Welcome to Bird of the Day!
You might notice some recent changes to the blog. For one, the banner image above has changed from Mustang Island on the Gulf coast to a picture of a local birding spot near my house. Likewise, I plan to focus many of the upcoming posts on birding that area. On the right hand side of the page you will also see the addition of a new gadget that lists what birds have been seen in that area in the last 30 days. Further below, there is a link to ebird for more historic information about the birds seen at Bella Vista Creek. Feel free and contact me on the blog about what you think. Click on images to enlarge. (All photos by gbmcclure)
Jun 2, 2013
About this time of year fledgling birds are noisily following around their parents asking for food. They are pretty recognizable not only from the noises they make but also by behavior. You will often see them rapidly flapping their little stubby wings, appearing to be throwing a toddler like bird fit (the baby stage is the constant crying for food when sitting in their nest). The other day I happened to be under a tree as a foraging group of these birds came through above me. I was surprised to see more than the usual chickadees, titmice and cardinals. A young Red-Bellied Woodpecker was even taking part in the action! Along with the other birds also expressing themselves verbally in their usual ways, it created quite a concert. Feeding Time For Fledglings at Bella Vista Creek by Gideon McClure Earlier that morning I was also able to capture a usually quiet Summer Tanager vocalizing from the treetops. Summer Tanager at Bella Vista Creek by Gideon McClure Though the highlights of Spring migration are behind us, each part of the birding year is filled with some purpose.
Posted by gbmccclure at 6/02/2013
May 12, 2013
I have been out of town the past two week-ends. Not a great time as Spring migration really picks up in the transition from April to May. I have tried to get out to Bella Vista creek a few times for brief forays but had little luck with finding many migratory Warblers. I found a Grey Catbird, some Vireos, and one or two Yellow Warblers, but not much else. I was a little skeptical and worried that last year may have been a fluke. Today, however, I ran out quickly after a brief Mother's Day breakfast. In just the hour I was out there I found a Magnolia, Yellow, Wilson's, and Chestnut-sided Warblers. These little guys were busy gathering treat with the usual Vireos and Chickadees and Titmice. Looks like we might officially have ourselves a little "hotspot". I'm glad there is a little patch for them to refill so close to the house on their way North. Now let's make sure we protect it for them!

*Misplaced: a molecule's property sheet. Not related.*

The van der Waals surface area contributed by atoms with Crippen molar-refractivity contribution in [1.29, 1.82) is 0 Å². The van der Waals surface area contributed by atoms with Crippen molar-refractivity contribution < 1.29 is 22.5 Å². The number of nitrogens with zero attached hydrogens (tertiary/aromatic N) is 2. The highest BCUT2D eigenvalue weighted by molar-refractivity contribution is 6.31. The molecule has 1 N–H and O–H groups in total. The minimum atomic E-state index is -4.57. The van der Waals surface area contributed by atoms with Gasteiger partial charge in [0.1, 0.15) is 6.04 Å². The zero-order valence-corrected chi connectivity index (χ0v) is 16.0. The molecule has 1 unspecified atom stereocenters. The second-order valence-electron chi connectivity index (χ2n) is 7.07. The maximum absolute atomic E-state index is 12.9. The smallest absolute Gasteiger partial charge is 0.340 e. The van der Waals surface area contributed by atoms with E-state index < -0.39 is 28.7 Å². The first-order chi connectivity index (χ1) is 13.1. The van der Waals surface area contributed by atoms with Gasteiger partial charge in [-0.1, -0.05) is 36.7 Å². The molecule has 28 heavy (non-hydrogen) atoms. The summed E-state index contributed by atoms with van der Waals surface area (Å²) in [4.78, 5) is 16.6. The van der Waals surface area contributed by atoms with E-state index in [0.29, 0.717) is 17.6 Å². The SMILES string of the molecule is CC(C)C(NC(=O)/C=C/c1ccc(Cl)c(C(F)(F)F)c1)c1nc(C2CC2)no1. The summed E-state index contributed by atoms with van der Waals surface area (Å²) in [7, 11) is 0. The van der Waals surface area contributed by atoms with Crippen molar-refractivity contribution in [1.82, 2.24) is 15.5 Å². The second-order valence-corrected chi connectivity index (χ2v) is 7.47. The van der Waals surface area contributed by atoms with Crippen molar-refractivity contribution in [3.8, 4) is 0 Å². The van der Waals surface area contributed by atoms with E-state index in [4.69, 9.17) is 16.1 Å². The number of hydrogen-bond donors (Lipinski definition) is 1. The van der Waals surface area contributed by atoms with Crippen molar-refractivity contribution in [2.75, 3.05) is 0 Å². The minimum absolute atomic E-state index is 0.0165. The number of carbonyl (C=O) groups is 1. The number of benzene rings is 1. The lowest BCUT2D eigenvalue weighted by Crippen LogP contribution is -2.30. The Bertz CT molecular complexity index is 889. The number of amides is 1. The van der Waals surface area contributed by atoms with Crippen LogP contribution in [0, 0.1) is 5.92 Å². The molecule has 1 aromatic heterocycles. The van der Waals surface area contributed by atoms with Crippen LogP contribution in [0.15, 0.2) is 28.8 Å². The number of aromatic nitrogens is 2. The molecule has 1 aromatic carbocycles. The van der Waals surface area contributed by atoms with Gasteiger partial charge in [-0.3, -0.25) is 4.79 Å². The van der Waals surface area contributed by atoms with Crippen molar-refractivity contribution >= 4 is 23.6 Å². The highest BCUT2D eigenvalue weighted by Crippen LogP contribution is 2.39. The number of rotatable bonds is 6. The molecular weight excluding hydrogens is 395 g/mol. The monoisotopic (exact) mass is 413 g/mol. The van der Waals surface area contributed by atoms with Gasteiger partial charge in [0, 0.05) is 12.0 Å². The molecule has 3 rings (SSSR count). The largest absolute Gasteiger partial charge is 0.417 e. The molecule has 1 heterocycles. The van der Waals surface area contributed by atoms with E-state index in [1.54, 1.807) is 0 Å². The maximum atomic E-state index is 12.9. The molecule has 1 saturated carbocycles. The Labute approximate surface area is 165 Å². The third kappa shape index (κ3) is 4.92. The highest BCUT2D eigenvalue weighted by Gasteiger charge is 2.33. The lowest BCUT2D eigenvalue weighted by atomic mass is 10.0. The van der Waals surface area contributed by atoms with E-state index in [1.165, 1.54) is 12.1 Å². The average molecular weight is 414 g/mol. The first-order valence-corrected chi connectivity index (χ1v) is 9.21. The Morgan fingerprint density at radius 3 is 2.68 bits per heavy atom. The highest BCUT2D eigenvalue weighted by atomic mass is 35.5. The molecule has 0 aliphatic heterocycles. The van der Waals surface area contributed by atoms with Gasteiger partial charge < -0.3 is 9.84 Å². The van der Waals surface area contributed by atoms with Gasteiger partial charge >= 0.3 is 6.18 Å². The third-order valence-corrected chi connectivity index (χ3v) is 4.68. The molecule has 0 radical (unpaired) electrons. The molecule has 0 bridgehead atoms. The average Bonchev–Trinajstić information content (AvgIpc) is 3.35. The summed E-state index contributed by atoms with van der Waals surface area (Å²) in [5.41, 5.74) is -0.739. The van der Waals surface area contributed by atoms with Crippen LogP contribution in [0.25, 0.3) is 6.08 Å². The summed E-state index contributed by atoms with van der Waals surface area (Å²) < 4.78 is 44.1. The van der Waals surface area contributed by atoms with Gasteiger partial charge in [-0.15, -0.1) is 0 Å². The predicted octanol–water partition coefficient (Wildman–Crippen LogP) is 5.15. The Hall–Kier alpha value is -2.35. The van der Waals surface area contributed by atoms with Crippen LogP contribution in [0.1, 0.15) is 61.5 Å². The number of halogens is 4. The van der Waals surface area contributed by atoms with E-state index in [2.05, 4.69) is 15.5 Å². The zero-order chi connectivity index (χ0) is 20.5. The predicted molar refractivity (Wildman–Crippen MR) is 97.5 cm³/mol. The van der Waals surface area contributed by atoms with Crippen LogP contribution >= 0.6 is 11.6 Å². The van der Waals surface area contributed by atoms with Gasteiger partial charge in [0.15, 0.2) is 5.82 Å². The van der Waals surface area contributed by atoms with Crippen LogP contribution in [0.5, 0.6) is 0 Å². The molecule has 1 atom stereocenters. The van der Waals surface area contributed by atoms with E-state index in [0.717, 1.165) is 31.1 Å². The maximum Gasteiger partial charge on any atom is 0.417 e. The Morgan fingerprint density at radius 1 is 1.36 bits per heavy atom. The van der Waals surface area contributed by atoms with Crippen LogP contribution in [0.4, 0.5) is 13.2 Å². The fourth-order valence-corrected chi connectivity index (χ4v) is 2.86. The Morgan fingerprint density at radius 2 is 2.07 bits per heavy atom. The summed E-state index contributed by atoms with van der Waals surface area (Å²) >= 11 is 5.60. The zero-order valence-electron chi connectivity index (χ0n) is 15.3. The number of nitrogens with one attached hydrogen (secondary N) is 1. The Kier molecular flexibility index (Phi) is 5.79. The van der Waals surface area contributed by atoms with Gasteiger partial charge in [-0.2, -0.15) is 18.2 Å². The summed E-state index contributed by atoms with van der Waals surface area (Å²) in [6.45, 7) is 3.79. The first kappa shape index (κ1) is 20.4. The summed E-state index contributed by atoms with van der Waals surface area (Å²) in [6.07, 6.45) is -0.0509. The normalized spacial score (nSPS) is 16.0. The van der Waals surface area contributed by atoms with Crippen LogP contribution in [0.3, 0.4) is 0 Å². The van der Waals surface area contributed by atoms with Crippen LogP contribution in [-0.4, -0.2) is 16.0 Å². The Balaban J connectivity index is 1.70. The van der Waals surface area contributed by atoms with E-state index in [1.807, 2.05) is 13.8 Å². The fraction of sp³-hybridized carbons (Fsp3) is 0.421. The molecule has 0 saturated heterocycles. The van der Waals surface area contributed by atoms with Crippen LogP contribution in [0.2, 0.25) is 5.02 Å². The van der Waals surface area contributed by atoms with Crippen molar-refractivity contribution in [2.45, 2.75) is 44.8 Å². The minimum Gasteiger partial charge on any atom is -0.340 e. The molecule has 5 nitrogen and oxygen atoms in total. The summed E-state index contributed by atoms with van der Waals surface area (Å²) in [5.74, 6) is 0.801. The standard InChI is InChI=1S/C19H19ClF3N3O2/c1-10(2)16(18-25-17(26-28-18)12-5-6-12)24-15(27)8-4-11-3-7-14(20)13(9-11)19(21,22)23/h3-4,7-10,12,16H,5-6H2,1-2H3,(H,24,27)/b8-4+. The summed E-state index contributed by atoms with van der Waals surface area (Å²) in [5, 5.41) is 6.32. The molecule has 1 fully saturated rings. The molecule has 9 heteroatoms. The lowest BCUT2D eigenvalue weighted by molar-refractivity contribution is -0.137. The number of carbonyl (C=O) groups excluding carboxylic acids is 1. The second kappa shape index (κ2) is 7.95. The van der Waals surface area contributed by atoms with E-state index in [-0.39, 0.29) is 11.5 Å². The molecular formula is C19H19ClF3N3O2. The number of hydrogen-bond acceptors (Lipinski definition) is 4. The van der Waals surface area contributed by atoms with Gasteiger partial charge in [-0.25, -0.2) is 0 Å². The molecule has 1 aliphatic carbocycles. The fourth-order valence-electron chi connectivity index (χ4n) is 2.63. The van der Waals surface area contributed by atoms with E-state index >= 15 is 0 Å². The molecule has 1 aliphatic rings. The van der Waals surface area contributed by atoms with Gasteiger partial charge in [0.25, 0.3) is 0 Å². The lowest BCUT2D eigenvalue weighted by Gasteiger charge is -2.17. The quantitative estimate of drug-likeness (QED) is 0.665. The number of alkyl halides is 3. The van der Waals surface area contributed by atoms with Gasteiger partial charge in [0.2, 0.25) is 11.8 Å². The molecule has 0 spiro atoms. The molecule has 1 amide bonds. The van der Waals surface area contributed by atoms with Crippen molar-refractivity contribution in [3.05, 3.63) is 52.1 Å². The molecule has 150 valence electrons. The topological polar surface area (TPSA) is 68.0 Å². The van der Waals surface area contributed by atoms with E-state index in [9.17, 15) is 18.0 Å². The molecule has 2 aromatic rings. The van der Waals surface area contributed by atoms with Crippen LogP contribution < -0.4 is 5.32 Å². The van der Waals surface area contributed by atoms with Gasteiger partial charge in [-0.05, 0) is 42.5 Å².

Nov 20, 2012
Jun 14, 2012
For those of you that use eBird, you already know what an incredible resource it can be for birders. If you have never used it, there is a link on the right side of this page that will take you there. In fact, many of the gadgets that list sightings on this page are using eBird data. Birders can use this site to look up what birds they might see at different locations at different times. The data is there because birders enter in details of species seen when they are out in the field. There is so much data provided by this site that almost every time I log in I find something new and interesting. The following link will take you to a chart describing when and where the first of each species was spotted in Travis county for this year. Travis County Arrivals Looking at this data, you'll see that the first Golden-cheeked Warbler was spotted in Travis Co. on March, 6th. Along Bella Vista creek I expected to see one perhaps as early as April; knowing the habitat was good for this endangered species which spend their Summer here in Central Texas along hillsides with a mix of Ashe Juniper and Oak. I had been keeping a look out each time I birded the area hoping to see my first in this location. As the days have been getting hotter, I have been out less. Having just a few minutes this morning on my way to work, I decided to stop by and try my luck. Sure enough one Golden-cheeked Warbler diligently made its way through a clump of trees, rewarding my patience.
Posted by gbmccclure at 6/14/2012
Jun 13, 2012
For the most part, I think of sparrows as being Winter birds in central Texas. From late Fall through early Spring it is possible, if not easy to find seven species in a day. On a good day, one might see 10 or more. During the summer the number of Sparrows available decreases. Lark Sparrows are fairly common, and of course House Sparrows are always around. But there are a couple other year-round Emberizidae to be found during the dog days of birding if you are lucky. The Rufous-crowned Sparrow is one of these, though I do not seem to encounter them that often. This morning, I was lucky to find this one singing near by. Rufous-crowned sparrow at The Creek By Bella Vista by Gideon McClure
Posted by gbmccclure at 6/13/2012